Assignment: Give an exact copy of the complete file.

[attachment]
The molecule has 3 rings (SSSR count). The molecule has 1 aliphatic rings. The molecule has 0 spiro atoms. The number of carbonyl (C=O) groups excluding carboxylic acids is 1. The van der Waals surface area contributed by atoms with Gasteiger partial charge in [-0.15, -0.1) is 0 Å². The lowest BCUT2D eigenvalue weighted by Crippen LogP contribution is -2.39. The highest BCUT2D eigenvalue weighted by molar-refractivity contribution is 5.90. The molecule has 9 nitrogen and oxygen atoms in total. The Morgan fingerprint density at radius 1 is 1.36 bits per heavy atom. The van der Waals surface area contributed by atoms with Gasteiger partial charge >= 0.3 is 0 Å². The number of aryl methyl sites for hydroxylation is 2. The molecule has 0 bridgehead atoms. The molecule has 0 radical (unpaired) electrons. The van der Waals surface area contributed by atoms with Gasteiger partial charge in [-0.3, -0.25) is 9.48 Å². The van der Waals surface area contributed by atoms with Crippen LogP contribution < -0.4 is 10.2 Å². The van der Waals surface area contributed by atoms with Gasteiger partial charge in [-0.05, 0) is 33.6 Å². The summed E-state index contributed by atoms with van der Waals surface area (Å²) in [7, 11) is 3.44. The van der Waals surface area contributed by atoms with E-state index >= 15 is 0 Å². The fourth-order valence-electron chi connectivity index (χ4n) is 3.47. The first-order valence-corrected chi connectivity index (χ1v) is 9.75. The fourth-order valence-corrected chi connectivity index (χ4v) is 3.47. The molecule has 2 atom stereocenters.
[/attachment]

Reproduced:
The molecule has 3 rings (SSSR count). The molecule has 1 aliphatic rings. The molecule has 0 spiro atoms. The number of carbonyl (C=O) groups excluding carboxylic acids is 1. The van der Waals surface area contributed by atoms with Gasteiger partial charge in [-0.15, -0.1) is 0 Å². The lowest BCUT2D eigenvalue weighted by Crippen LogP contribution is -2.39. The highest BCUT2D eigenvalue weighted by molar-refractivity contribution is 5.90. The molecule has 9 nitrogen and oxygen atoms in total. The Morgan fingerprint density at radius 1 is 1.36 bits per heavy atom. The van der Waals surface area contributed by atoms with Gasteiger partial charge >= 0.3 is 0 Å². The number of aryl methyl sites for hydroxylation is 2. The molecule has 0 bridgehead atoms. The molecule has 0 radical (unpaired) electrons. The van der Waals surface area contributed by atoms with Gasteiger partial charge in [-0.3, -0.25) is 9.48 Å². The van der Waals surface area contributed by atoms with Crippen LogP contribution < -0.4 is 10.2 Å². The van der Waals surface area contributed by atoms with Gasteiger partial charge in [-0.05, 0) is 33.6 Å². The summed E-state index contributed by atoms with van der Waals surface area (Å²) in [7, 11) is 3.44. The van der Waals surface area contributed by atoms with E-state index >= 15 is 0 Å². The fourth-order valence-electron chi connectivity index (χ4n) is 3.47. The first-order valence-corrected chi connectivity index (χ1v) is 9.75. The fourth-order valence-corrected chi connectivity index (χ4v) is 3.47. The molecule has 2 atom stereocenters.